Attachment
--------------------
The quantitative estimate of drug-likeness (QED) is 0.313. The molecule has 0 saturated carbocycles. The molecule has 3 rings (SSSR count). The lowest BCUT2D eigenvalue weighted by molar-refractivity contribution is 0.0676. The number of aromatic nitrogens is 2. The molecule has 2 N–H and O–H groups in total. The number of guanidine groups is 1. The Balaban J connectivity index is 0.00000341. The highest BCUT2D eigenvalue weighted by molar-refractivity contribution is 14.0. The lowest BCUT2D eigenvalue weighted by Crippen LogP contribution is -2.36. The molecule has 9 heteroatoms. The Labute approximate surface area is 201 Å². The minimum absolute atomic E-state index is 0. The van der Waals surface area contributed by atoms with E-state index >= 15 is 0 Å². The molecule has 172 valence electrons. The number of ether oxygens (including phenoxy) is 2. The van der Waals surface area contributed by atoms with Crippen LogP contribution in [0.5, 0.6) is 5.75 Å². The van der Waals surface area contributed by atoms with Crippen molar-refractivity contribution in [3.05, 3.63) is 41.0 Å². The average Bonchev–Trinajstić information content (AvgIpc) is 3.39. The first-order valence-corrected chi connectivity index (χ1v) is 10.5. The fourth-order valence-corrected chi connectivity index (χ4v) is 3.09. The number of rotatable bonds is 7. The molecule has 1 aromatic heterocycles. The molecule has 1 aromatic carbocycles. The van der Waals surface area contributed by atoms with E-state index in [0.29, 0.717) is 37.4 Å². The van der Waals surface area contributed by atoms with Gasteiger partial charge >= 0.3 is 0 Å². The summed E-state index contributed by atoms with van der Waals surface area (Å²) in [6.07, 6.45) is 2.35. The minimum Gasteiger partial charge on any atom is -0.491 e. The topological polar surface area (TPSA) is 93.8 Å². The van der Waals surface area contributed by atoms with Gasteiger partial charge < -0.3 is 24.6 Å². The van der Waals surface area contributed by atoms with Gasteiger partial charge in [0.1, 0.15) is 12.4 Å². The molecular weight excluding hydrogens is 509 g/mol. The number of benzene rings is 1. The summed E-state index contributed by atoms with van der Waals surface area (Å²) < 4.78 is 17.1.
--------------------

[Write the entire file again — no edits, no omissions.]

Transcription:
The quantitative estimate of drug-likeness (QED) is 0.313. The molecule has 0 saturated carbocycles. The molecule has 3 rings (SSSR count). The lowest BCUT2D eigenvalue weighted by molar-refractivity contribution is 0.0676. The number of aromatic nitrogens is 2. The molecule has 2 N–H and O–H groups in total. The number of guanidine groups is 1. The Balaban J connectivity index is 0.00000341. The highest BCUT2D eigenvalue weighted by molar-refractivity contribution is 14.0. The lowest BCUT2D eigenvalue weighted by Crippen LogP contribution is -2.36. The molecule has 9 heteroatoms. The Labute approximate surface area is 201 Å². The minimum absolute atomic E-state index is 0. The van der Waals surface area contributed by atoms with E-state index >= 15 is 0 Å². The molecule has 172 valence electrons. The number of ether oxygens (including phenoxy) is 2. The van der Waals surface area contributed by atoms with Crippen LogP contribution in [0.5, 0.6) is 5.75 Å². The van der Waals surface area contributed by atoms with Crippen molar-refractivity contribution in [3.05, 3.63) is 41.0 Å². The average Bonchev–Trinajstić information content (AvgIpc) is 3.39. The first-order valence-corrected chi connectivity index (χ1v) is 10.5. The fourth-order valence-corrected chi connectivity index (χ4v) is 3.09. The number of rotatable bonds is 7. The molecule has 1 aromatic heterocycles. The molecule has 1 aromatic carbocycles. The van der Waals surface area contributed by atoms with E-state index in [0.29, 0.717) is 37.4 Å². The van der Waals surface area contributed by atoms with Gasteiger partial charge >= 0.3 is 0 Å². The summed E-state index contributed by atoms with van der Waals surface area (Å²) in [6.07, 6.45) is 2.35. The minimum Gasteiger partial charge on any atom is -0.491 e. The topological polar surface area (TPSA) is 93.8 Å². The van der Waals surface area contributed by atoms with Gasteiger partial charge < -0.3 is 24.6 Å². The van der Waals surface area contributed by atoms with Gasteiger partial charge in [0.1, 0.15) is 12.4 Å². The molecular weight excluding hydrogens is 509 g/mol. The number of benzene rings is 1. The summed E-state index contributed by atoms with van der Waals surface area (Å²) < 4.78 is 17.1.